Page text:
WKU returns a large portion of its starters on both sides of the ball, so there shouldn't be a big need to rely on newcomers. The biggest impact though will likely come from the aforementioned Dowling. He's been itching to get on the field for over a year now, and it showed during the spring game when he had two interceptions (one returned for a TD), winning him game MVP honors. His ball skills are NFL caliber, to go along with some incredible speed. He'll make plays not only ball-hawking in the secondary, but getting into the opponent's backfield via blitz.
A newcomer to watch for development on the offense for WKU is true freshman wide receiver Austin Aikens. Wide receiver is one of WKU's weakest positions, and they picked up Aikens, a three-star who chose WKU over offers from Missouri, Vanderbilt, Boston College, Cincinnati, and more. Especially if there are any injuries at the top of the depth chart, look for Aikens to see the field early.
4. What is the biggest question mark heading into preseason practice?
Most people want to talk about who will replace Rainey, but again, I think whether it's a single starter (Andrews) or a committee, the rushing game will be just as effective as years past when it was anchored by Rainey. The biggest question mark to me is the quarterback play of fifth year senior Kawaun Jakes. Jakes performance during WKU's out of conference schedule in 2011 was sporadic, to say the least. But the QB turned it around at the start of Sun Belt play, leading the team to a 7-1 conference record in 2011.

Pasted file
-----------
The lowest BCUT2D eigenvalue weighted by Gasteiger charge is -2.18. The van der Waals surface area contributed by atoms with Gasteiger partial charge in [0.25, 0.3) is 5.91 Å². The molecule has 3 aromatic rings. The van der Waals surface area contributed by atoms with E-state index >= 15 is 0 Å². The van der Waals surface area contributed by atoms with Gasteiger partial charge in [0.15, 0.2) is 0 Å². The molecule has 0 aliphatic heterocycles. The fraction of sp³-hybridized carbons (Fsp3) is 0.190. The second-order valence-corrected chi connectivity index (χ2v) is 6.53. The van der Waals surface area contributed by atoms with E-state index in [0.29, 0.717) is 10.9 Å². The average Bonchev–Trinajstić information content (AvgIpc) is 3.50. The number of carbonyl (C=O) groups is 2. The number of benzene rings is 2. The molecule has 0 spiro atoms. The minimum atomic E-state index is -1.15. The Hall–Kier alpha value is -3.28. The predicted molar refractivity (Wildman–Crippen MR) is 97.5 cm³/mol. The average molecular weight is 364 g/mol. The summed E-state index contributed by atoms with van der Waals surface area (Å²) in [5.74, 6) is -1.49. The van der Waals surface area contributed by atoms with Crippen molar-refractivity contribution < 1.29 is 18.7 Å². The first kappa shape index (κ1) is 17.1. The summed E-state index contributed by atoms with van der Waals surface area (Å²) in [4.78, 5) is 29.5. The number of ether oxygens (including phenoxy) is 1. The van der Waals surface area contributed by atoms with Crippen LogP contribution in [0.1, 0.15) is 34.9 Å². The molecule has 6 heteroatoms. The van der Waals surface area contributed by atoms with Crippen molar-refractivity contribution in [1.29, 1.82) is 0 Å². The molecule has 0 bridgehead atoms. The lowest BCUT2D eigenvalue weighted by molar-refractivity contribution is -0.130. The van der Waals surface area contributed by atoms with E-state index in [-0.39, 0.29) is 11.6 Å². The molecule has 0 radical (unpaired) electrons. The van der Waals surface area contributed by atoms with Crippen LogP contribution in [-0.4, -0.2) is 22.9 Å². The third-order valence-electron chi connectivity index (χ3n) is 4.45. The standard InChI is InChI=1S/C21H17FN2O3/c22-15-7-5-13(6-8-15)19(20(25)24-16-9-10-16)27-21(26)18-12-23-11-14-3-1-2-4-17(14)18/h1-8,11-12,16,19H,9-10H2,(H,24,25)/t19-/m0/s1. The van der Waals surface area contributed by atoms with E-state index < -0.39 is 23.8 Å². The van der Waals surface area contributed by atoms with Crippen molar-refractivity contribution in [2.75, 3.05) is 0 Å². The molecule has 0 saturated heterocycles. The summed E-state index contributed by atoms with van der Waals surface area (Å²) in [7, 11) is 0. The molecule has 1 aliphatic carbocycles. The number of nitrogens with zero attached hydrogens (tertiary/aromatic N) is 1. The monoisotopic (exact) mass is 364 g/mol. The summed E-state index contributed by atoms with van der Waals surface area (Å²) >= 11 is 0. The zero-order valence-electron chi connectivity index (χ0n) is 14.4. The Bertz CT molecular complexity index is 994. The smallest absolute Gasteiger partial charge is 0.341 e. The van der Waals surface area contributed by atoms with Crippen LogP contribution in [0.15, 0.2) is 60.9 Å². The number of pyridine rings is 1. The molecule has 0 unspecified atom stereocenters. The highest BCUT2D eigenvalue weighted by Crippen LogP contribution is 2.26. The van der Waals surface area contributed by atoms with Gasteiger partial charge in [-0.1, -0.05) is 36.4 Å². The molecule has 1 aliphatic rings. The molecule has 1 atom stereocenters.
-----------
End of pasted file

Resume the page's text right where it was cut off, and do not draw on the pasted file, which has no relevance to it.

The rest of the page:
Which Kawaun will WKU get in 2012? If it's the Jakes' from WKU's out of conference play last year, this team won't finish any higher than 6-6. But if Jakes can continue where he left off last season, don't be surprised to see WKU finish 8-4 (or better). I expect he will continue the success he found late last year, behind a veteran offensive line, and an improved wide receiver core. Wide receivers Willie Mcneal and Marcus Vasquez, both starters lost to injury last year, are returning, along with the new addition Aikens.
5. How does the schedule set up for WKU?
The schedule is one of the most interesting factors for fans to consider about this year's team. Out of conference, WKU has an almost guaranteed win (Austin Peay), with a likely loss (Alabama). At Kentucky and Southern Miss (home) are both winnable match-ups. Worst case scenario, WKU emerges from OOC with a 1-3 record, with the most likely result 2-2 (W-Austin Peay, L-Alabama, split w/ Kentucky and Southern Miss). Best case, 3-1.